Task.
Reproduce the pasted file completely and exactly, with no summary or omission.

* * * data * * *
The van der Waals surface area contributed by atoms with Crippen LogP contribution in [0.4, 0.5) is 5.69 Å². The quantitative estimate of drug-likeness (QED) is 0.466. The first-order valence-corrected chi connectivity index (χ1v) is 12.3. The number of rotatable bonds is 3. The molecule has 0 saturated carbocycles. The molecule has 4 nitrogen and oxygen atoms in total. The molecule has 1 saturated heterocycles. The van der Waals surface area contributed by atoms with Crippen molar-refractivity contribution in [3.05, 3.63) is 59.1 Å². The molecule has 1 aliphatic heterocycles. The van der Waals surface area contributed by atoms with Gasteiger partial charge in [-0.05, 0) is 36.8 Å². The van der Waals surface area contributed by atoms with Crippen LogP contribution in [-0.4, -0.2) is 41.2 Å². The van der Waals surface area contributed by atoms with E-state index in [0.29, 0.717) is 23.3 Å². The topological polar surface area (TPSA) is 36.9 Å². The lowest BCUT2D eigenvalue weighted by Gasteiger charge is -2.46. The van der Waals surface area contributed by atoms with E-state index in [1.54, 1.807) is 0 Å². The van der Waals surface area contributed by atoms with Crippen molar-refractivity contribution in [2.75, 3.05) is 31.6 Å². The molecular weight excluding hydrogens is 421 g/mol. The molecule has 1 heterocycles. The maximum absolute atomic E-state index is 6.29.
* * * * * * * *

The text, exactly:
The van der Waals surface area contributed by atoms with Crippen LogP contribution in [0.4, 0.5) is 5.69 Å². The quantitative estimate of drug-likeness (QED) is 0.466. The first-order valence-corrected chi connectivity index (χ1v) is 12.3. The number of rotatable bonds is 3. The molecule has 0 saturated carbocycles. The molecule has 4 nitrogen and oxygen atoms in total. The molecule has 1 saturated heterocycles. The van der Waals surface area contributed by atoms with Crippen molar-refractivity contribution in [3.05, 3.63) is 59.1 Å². The molecule has 1 aliphatic heterocycles. The van der Waals surface area contributed by atoms with Gasteiger partial charge in [-0.05, 0) is 36.8 Å². The van der Waals surface area contributed by atoms with Crippen LogP contribution in [-0.4, -0.2) is 41.2 Å². The van der Waals surface area contributed by atoms with E-state index in [0.29, 0.717) is 23.3 Å². The topological polar surface area (TPSA) is 36.9 Å². The lowest BCUT2D eigenvalue weighted by Gasteiger charge is -2.46. The van der Waals surface area contributed by atoms with E-state index in [1.54, 1.807) is 0 Å². The van der Waals surface area contributed by atoms with Crippen molar-refractivity contribution in [2.75, 3.05) is 31.6 Å². The molecular weight excluding hydrogens is 421 g/mol. The molecule has 1 heterocycles. The maximum absolute atomic E-state index is 6.29.